ms of the several regiments were beating the long-roll. But a few moments sufficed for the Fifty-fourth to form, when Colonel Shaw marched it to the right and some little distance to the rear, where it halted, faced to the front, and stood in line o been protected; but that in other cases short shrift was given, and three men had been shot and others bayonetted. Colonel Shaw had despatched Adjutant James to report that the old line was re-established. He returned with the following message regiment. They have done all they could do. During the afternoon a mail was received. After reading their letters Colonel Shaw and Lieutenant-Colonel Hallowell conversed. The colonel asked the major if he believed in presentiments, and added thor the current was strong, and the crowded soldiers obstructed the rowers in their task. It was an all night's work. Colonel Shaw saw personally to the embarkation; and as daylight was breaking he stepped in with the last boat-load, and himself gui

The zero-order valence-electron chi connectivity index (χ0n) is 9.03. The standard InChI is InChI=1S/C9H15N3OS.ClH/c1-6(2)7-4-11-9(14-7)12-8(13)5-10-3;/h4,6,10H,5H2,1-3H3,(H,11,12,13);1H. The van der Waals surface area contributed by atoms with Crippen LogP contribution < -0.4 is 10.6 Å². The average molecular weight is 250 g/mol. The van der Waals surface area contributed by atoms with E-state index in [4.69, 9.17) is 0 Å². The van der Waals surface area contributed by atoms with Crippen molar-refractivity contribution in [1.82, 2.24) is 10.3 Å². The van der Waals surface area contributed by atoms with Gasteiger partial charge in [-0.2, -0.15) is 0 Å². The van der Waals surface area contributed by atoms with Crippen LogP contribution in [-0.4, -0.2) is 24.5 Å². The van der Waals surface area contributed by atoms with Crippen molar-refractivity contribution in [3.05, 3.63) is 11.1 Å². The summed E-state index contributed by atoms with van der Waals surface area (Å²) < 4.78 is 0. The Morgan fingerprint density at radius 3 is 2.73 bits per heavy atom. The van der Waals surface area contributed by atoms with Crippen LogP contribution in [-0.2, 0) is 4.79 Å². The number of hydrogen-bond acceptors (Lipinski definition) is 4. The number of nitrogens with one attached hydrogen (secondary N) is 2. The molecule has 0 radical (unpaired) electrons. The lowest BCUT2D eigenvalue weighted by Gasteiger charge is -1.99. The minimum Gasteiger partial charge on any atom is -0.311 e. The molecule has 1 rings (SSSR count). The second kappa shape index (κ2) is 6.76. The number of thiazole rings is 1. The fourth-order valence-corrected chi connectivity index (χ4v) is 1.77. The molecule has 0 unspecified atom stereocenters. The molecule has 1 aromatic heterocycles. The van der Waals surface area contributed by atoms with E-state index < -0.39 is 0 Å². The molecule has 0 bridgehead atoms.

Emilio, Luis F., History of the Fifty-Fourth Regiment of Massachusetts Volunteer Infantry , 1863-1865, Chapter 5: the greater assault on Wagner. (search)
eparing. Upon arriving at Morris Island, Colonel Shaw and Adjutant James walked toward the front er was to be stormed that evening. Knowing Colonel Shaw's desire to place his men beside white troon, I know, are worn out, but do as you choose. Shaw's face brightened, and before replying, he reque on to the position assigned. Detaining Colonel Shaw to take supper with him, General Strong ses again waved, untrammelled, in the air. Colonel Shaw, at about 6.30 P. M., mounted and accompanil, who will lift the flag and carry it on? Colonel Shaw, standing near, took a cigar from between he away to give the signal for advancing. Colonel Shaw calmly walked up and down the line of his rt unendurable, the signal to advance came. Colonel Shaw walked along the front to the centre, and gs coming, and were awaiting the blow. With Colonel Shaw leading, sword in hand, the long advance ovlls into which the men stumbled or fell. Colonel Shaw led the regiment to the left toward the cur[6 more...]